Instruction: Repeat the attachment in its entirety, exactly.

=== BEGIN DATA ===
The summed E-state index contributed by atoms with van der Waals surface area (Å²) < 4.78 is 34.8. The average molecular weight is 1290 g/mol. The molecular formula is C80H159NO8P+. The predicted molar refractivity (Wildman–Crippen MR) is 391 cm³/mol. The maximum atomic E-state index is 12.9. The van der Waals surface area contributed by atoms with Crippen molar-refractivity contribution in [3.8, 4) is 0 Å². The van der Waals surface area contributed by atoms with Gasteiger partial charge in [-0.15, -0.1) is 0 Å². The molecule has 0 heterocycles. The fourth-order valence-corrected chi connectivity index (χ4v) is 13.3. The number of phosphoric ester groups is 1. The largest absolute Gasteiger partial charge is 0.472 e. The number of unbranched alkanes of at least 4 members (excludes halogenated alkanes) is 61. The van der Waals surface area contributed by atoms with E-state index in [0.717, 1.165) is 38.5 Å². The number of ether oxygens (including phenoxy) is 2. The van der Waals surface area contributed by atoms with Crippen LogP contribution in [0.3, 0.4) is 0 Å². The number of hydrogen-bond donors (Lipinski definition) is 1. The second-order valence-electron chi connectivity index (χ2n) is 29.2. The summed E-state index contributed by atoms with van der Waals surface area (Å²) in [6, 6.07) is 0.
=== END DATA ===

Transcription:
The summed E-state index contributed by atoms with van der Waals surface area (Å²) < 4.78 is 34.8. The average molecular weight is 1290 g/mol. The molecular formula is C80H159NO8P+. The predicted molar refractivity (Wildman–Crippen MR) is 391 cm³/mol. The maximum atomic E-state index is 12.9. The van der Waals surface area contributed by atoms with Crippen molar-refractivity contribution in [3.8, 4) is 0 Å². The van der Waals surface area contributed by atoms with Gasteiger partial charge in [-0.15, -0.1) is 0 Å². The molecule has 0 heterocycles. The fourth-order valence-corrected chi connectivity index (χ4v) is 13.3. The number of phosphoric ester groups is 1. The largest absolute Gasteiger partial charge is 0.472 e. The number of unbranched alkanes of at least 4 members (excludes halogenated alkanes) is 61. The van der Waals surface area contributed by atoms with E-state index in [0.717, 1.165) is 38.5 Å². The number of ether oxygens (including phenoxy) is 2. The van der Waals surface area contributed by atoms with Crippen LogP contribution in [0.3, 0.4) is 0 Å². The number of hydrogen-bond donors (Lipinski definition) is 1. The second-order valence-electron chi connectivity index (χ2n) is 29.2. The summed E-state index contributed by atoms with van der Waals surface area (Å²) in [6, 6.07) is 0.